The Queen’s former chaplain threatens Church of England split over LGBT reforms

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The Queen’s former chaplain is among clergy who have threatened to rebel against the Church of England over recent moves towards LGBT-inclusivity.

At the Church of England’s General Synod earlier this month, a number of key concessions were made to modernisers on LGBT rights.

The Synod overwhelmingly voted to demand a ban on ‘gay cure’ therapy, and also passed a motion that would ‘welcome and affirm’ transgender people as their preferred gender.

The decisions have not gone down well with the anti-LGBT lobby and ultra-conservatives within the Church, and a group of clergy sent a letter to the Telegraph today threatening a formal split over the issues.

The Queen’s former chaplain threatens Church of England split over LGBT reforms

The signatories include Rev Dr Gavin Ashenden, who served as special chaplain to the Queen from 2008 until earlier this year.

Ashenden has already personally quit the Church of England, resigning from his position earlier this year in protest of the acceptance of “values that are anti-Christian”.

The letter says: “Recent actions in the General Synod in pursuit of a culture that denies biblical ethics (…) have caused many Anglicans great concern.

“There are times, particularly in the face of social disintegration, when it is the duty of the Church to be counter‑cultural. The failure of the House of Bishops to uphold the teaching of the Bible and of the Universal Church in this area is very disappointing, if not surprising.”

It adds: “Booing of traditionalists and the levels of personal abuse aimed at them during the Synod have only deepened mistrust between the different sides.”

The letter threatened a split within the church, saying: “There are now effectively two opposed expressions of Anglicanism in this country. One has capitulated to secular values, and one continues to hold the faith ‘once delivered to the saints’.”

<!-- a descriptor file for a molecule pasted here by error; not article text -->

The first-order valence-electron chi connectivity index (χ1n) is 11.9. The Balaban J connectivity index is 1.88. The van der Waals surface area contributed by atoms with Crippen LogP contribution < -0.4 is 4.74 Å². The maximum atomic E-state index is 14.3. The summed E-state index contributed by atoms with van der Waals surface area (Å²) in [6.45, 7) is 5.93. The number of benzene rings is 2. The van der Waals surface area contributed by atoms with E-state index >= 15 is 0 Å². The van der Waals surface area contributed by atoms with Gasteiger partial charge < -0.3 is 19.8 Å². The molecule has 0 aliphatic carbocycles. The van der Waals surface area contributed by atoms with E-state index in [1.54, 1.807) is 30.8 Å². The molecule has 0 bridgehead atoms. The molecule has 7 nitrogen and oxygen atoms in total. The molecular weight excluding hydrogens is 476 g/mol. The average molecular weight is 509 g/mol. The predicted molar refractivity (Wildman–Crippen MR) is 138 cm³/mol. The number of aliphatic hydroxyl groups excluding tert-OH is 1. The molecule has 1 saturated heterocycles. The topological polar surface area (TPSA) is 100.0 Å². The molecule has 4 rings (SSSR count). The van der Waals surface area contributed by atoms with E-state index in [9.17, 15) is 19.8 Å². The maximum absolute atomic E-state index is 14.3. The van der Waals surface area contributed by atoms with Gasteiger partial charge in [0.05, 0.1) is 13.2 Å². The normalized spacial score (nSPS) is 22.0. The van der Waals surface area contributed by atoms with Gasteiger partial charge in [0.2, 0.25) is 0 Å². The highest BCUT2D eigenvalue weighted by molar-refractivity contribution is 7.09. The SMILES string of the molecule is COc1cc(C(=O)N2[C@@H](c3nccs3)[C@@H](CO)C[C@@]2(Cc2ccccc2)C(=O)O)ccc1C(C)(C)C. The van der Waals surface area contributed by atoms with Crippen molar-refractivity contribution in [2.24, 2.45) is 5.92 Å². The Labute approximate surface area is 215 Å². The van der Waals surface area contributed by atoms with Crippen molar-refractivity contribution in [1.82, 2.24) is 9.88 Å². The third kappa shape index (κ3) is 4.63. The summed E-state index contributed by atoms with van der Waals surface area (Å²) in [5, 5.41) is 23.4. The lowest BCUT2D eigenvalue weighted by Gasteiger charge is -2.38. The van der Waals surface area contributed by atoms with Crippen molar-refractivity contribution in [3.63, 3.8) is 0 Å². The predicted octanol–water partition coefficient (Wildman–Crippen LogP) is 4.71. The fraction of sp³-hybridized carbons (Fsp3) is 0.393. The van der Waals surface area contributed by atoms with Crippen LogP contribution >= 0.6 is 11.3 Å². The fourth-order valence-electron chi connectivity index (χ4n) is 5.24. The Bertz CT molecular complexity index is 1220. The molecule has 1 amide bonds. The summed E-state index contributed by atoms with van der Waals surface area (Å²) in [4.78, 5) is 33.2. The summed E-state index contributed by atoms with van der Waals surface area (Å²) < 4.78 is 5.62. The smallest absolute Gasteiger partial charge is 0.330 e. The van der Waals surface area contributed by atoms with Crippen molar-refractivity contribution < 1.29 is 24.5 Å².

The letter notes the split in the US and Canada, where a number of parishes severed ties with the Episcopal Church and the Anglican Church of Canada over LGBT-friendly reforms.

The letter says: “We note the results of this same conflict in North America, even as we look for and pray for a similar renewal of orthodox Anglicanism and of Anglican structures in these islands.”

It was also signed by the former Bishop of Rochester, Rt Rev Michael Nazir-Ali, Rev Dr Andrew Symes of ultra-conservative campaign group Anglican Mainstream, and Andrea Williams of anti-LGBT lobbying group Christian Concern.

The Speaker of the House of Commons recently called on the Church to embrace equal marriage.

Speaking at a PinkNews Parliamentary reception, Speaker John Bercow said: “I still feel we’ll only have proper equal marriage when you can bloody well get married in a church if you want to do so, without having to fight the church for the equality that should be your right.”

He was echoed by Education Secretary Justine Greening.

She said: “I think it is important that the Church in a way keeps up and is part of a modern country. I wouldn’t prescribe to them how they should deal with that.

“But I do think we are living in a country where people broadly recognise that attitudes are in different place now to where they were many, many years ago.”

Greening continued: “We have allowed same-sex marriage, that’s a massive step forward for the better.

“For me, I think people do want to see our major faiths keep up with modern attitudes in our country.”